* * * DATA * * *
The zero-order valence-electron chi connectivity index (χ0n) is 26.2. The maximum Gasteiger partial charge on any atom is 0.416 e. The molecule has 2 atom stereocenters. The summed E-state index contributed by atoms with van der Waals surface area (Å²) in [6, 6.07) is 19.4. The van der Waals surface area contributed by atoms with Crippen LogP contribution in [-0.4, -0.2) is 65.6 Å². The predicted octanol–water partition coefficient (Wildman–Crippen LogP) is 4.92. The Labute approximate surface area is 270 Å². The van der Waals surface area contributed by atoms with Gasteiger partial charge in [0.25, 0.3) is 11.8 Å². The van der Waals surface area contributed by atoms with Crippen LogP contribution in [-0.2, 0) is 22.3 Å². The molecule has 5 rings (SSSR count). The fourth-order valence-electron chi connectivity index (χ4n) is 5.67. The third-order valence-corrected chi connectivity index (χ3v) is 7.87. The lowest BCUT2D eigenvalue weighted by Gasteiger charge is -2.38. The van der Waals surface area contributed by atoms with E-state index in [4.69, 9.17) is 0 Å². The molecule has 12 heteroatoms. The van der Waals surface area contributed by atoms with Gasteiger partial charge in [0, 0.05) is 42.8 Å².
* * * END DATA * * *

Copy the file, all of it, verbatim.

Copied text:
The zero-order valence-electron chi connectivity index (χ0n) is 26.2. The maximum Gasteiger partial charge on any atom is 0.416 e. The molecule has 2 atom stereocenters. The summed E-state index contributed by atoms with van der Waals surface area (Å²) in [6, 6.07) is 19.4. The van der Waals surface area contributed by atoms with Crippen LogP contribution in [-0.4, -0.2) is 65.6 Å². The predicted octanol–water partition coefficient (Wildman–Crippen LogP) is 4.92. The Labute approximate surface area is 270 Å². The van der Waals surface area contributed by atoms with Gasteiger partial charge in [0.25, 0.3) is 11.8 Å². The van der Waals surface area contributed by atoms with Crippen LogP contribution in [-0.2, 0) is 22.3 Å². The molecule has 5 rings (SSSR count). The fourth-order valence-electron chi connectivity index (χ4n) is 5.67. The third-order valence-corrected chi connectivity index (χ3v) is 7.87. The lowest BCUT2D eigenvalue weighted by Gasteiger charge is -2.38. The van der Waals surface area contributed by atoms with E-state index in [4.69, 9.17) is 0 Å². The molecule has 12 heteroatoms. The van der Waals surface area contributed by atoms with Gasteiger partial charge in [0, 0.05) is 42.8 Å².